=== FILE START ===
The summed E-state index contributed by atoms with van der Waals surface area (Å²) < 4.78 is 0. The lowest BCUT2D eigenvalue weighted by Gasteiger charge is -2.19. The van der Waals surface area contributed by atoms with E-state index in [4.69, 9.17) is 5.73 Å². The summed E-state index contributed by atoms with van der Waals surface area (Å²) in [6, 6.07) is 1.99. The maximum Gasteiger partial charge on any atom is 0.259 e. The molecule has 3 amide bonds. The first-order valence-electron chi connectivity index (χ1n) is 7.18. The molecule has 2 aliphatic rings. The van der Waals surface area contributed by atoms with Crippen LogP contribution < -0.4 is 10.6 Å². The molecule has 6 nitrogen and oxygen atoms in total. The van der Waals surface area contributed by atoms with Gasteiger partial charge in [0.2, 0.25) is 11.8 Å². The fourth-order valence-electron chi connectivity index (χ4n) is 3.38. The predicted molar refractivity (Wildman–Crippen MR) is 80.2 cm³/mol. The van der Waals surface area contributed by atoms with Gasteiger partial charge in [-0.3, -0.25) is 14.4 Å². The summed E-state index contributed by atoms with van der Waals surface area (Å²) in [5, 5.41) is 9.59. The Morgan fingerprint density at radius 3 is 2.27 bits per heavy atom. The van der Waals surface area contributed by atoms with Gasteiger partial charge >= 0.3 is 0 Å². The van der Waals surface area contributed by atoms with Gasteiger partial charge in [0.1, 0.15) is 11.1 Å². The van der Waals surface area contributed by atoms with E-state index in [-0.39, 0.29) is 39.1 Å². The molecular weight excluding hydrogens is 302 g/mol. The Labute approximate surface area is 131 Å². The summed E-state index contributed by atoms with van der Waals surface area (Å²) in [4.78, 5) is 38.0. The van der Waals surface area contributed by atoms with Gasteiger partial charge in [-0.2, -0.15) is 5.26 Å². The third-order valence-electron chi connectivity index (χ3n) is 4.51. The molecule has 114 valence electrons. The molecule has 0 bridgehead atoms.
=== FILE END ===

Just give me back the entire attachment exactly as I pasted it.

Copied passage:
The summed E-state index contributed by atoms with van der Waals surface area (Å²) < 4.78 is 0. The lowest BCUT2D eigenvalue weighted by Gasteiger charge is -2.19. The van der Waals surface area contributed by atoms with E-state index in [4.69, 9.17) is 5.73 Å². The summed E-state index contributed by atoms with van der Waals surface area (Å²) in [6, 6.07) is 1.99. The maximum Gasteiger partial charge on any atom is 0.259 e. The molecule has 3 amide bonds. The first-order valence-electron chi connectivity index (χ1n) is 7.18. The molecule has 2 aliphatic rings. The van der Waals surface area contributed by atoms with Crippen LogP contribution < -0.4 is 10.6 Å². The molecule has 6 nitrogen and oxygen atoms in total. The van der Waals surface area contributed by atoms with Gasteiger partial charge in [0.2, 0.25) is 11.8 Å². The fourth-order valence-electron chi connectivity index (χ4n) is 3.38. The predicted molar refractivity (Wildman–Crippen MR) is 80.2 cm³/mol. The van der Waals surface area contributed by atoms with Gasteiger partial charge in [-0.3, -0.25) is 14.4 Å². The summed E-state index contributed by atoms with van der Waals surface area (Å²) in [5, 5.41) is 9.59. The Morgan fingerprint density at radius 3 is 2.27 bits per heavy atom. The van der Waals surface area contributed by atoms with Gasteiger partial charge >= 0.3 is 0 Å². The van der Waals surface area contributed by atoms with Gasteiger partial charge in [0.1, 0.15) is 11.1 Å². The van der Waals surface area contributed by atoms with E-state index in [-0.39, 0.29) is 39.1 Å². The molecular weight excluding hydrogens is 302 g/mol. The Labute approximate surface area is 131 Å². The summed E-state index contributed by atoms with van der Waals surface area (Å²) in [4.78, 5) is 38.0. The van der Waals surface area contributed by atoms with Gasteiger partial charge in [-0.2, -0.15) is 5.26 Å². The third-order valence-electron chi connectivity index (χ3n) is 4.51. The molecule has 114 valence electrons. The molecule has 0 bridgehead atoms.